13 January 2021

Section 19: Other considerations

Travel and the gastric band 


Some people find that their band tightens up on flights, particularly those that are long haul (more than 4 hours). This can also be the case when visiting high altitude areas, such as on skiing holidays, or under water, for example when scuba diving.  


The tightening of the band can result in discomfort when eating/drinking, regurgitation and acid reflux. This is partly due to the fact that is common for all body tissues to swell to varying degrees at altitude/under water, including the stomach.  As you have a gastric band around your stomach, if the stomach swells, the band can feel tighter.   


There is also a theory that if you have any air trapped in your band, this can expand when in an environment with altered air pressure.  However, we try to make sure that there is no air in your band, only saline.   


In our experience, it seems to particularly affect people who are experiencing discomfort/heaviness/tightness/pressure on eating and/or regurgitation more often than is considered safe, i.e. more than once or twice a week, although as advised in Risks of surgery / potential complications and side effects, anyone experiencing discomfort on eating and/or regurgitation more than once or twice a week should always have fluid removed from their band 


There are a number of things to consider: 


  1. As mentioned in Gastric band adjustments, if you need fluid added to your band, this should take place at least 2 weeks before flying. This will ensure you have enough time to check the band is not too tight and will give you time to arrange an aspiration (deflation) if necessaryIt is your responsibility to inform your dietitian/nurse of any plans to travel prior to arranging an appointment to have your band tightened, in order to reduce the risk of the band becoming too tight. 


  1. As a precautionary measure, you should eat at least 4 hours before flying.  Don’t eat directly before boarding – if you were to do so and were to experience discomfort eating, this causes unnecessary swelling around the band, which could potentially worsen during the flight. 


  1. While flying, it is advisable to take fluids only; ensure you keep hydrated and consider purchasing nourishing milkshakes (e.g. Slimfast, Celebrity Slim) or soups at the airport if you are going on a long flight.   


  1. Any changes occurring with the band while flying usually return to normal when back on the ground, but you should take extra care when staying in high altitude areas.  


  1. As a precautionary measure, have liquids only for 12-24 hours after the flight, and soft foods for another 12-24 hours before moving back to normal challenging/textured foods. 


  1. Consider a small aspiration (deflation) of the band prior to a long haul flight if you are experiencing discomfort/heaviness/pressure/tightness on eating and/or regurgitation more than once a week (see above), and/or your band tightens in other situations (e.g. when stressed/anxious, when premenstrual). This may indicate that you are more likely to experience discomfort whilst flying.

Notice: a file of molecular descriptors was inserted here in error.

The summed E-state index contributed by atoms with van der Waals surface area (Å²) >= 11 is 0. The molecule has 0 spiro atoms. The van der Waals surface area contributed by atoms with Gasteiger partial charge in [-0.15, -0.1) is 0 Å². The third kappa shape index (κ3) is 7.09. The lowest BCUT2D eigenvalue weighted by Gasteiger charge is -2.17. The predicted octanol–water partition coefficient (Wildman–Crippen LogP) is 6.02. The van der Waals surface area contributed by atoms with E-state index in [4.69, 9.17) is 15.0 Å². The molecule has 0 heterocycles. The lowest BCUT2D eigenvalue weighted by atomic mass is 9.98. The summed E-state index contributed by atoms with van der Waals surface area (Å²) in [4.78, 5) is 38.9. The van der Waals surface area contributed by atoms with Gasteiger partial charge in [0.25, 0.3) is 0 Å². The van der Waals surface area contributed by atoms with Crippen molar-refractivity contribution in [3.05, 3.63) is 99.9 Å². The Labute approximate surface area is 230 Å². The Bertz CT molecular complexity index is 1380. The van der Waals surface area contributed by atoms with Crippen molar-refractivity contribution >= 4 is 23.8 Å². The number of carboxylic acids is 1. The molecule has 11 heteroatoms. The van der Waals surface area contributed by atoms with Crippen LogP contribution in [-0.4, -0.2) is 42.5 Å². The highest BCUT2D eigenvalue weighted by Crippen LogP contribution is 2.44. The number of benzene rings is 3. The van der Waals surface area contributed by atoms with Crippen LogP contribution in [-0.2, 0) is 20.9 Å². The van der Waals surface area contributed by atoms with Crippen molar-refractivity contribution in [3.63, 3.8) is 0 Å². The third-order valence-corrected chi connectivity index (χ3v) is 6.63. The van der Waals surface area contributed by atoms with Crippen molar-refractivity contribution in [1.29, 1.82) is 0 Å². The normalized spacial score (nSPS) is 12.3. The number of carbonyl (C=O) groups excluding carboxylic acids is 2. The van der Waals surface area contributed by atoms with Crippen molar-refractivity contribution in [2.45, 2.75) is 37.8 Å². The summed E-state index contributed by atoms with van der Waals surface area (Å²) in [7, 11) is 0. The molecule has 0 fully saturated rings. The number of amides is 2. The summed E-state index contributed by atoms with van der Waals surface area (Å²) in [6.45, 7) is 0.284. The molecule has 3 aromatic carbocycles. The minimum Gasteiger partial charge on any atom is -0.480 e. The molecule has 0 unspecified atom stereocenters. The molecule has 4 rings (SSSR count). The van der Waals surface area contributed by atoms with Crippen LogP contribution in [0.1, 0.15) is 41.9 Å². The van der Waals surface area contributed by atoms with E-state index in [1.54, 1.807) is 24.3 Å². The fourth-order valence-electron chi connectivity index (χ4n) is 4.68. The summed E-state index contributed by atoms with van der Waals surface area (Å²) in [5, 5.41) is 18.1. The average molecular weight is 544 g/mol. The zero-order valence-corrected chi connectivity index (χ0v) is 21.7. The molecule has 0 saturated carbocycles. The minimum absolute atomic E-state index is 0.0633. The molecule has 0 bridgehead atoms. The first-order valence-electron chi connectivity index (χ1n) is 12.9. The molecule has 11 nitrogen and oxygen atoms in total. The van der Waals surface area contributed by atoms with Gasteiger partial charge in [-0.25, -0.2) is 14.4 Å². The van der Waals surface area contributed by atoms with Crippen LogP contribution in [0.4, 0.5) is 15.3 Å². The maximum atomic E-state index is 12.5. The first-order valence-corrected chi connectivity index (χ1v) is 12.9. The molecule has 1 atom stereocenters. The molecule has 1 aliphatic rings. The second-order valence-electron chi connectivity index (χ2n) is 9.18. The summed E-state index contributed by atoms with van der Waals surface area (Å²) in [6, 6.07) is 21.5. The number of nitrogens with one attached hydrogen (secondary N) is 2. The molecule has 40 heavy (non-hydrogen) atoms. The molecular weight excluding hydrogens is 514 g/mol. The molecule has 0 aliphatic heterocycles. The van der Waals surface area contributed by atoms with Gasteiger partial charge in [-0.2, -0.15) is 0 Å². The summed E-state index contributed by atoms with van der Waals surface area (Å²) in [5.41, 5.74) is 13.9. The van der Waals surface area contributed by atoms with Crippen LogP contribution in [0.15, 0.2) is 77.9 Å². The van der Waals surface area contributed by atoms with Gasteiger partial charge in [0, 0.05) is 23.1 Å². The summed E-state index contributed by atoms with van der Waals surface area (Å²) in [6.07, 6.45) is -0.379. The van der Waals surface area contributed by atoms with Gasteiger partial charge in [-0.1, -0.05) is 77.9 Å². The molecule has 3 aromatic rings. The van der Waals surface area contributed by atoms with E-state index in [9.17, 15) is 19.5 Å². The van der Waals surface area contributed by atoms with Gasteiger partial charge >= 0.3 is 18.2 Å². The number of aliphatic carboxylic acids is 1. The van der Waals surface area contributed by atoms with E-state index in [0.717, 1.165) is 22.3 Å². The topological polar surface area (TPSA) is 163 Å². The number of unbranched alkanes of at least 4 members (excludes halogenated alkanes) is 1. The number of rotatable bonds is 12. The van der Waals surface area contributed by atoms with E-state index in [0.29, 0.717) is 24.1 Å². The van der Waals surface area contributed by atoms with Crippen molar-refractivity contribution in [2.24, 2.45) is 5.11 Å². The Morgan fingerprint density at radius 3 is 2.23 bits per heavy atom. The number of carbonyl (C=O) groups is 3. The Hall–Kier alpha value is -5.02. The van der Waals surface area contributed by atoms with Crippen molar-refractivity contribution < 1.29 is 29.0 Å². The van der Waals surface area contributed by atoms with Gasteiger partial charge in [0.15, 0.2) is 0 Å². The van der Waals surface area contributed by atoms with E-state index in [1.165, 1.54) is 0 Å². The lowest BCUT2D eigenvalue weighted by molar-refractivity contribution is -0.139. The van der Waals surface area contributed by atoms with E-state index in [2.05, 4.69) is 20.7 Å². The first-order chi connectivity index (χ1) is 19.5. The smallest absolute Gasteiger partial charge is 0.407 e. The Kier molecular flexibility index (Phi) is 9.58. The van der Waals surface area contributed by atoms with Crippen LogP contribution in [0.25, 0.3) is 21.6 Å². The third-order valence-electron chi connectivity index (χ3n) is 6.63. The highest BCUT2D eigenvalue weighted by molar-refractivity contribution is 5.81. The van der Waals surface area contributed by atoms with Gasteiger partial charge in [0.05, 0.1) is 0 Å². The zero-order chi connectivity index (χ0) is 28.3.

1. Make sure you are aware of A&E departments at your destination in case of emergencies. 


  1. Always carry our 24-hour urgent advice line number with you (see section 21). 


  1. Always carry identification material with you whilst travelling that provides an explanation of the gastric band device. 


  1. Inform your travel insurance company that you have a gastric band fitted. 


  1. If you are travelling to an area where food/water contamination is endemic, it may be sensible to consider loosening the band slightly prior to departure.  We advise this because if you develop vomiting as a result of consuming contaminated food/water and swelling occurs around the band, you are at much lower risk of developing complications such as pouch dilatation or band slippage if your band is looser. If you do not have the band loosened, the swelling could result in the band feeling too tight, which in turn increases your risk of pouch dilatation and band slippage. 


  1. It is advisable to have an aspiration (deflation) if you are travelling to an area of high altitude or are going on a parachute jump or scuba diving, as anecdotal evidence suggests these can all be associated with the band feeling tighter. 




If you decide to proceed with any further surgery with The Hospital Group, your preoperative nursing assessment will include an assessment of your current status with your band. If there is any concern regarding your nutritional status and/or any negative symptoms related to your band, it may be recommended that you have the band loosened slightly prior to surgery. This is to reduce anaesthetic complicationsenable you to get adequate nutrition for wound healing, and be able to take painkilling medication. The band is refilled following surgery on the condition that we are happy you are healing satisfactorily, but this occurs gradually, depending on how much was removed. Each patient is assessed individually.  


If you are having a general anaesthetic for a procedure not carried out by The Hospital Group, such as gall bladder removal with the NHS, speak with the surgeon who is performing the procedure. They will advise you as to whether or not they feel the band needs to be loosened. 




If you are having an endoscopy (camera down your throat under sedation to look at the inside of your stomach and small intestine), it is sensible to have 1-2ml removed from your band so that the endoscope can pass easily into your stomach.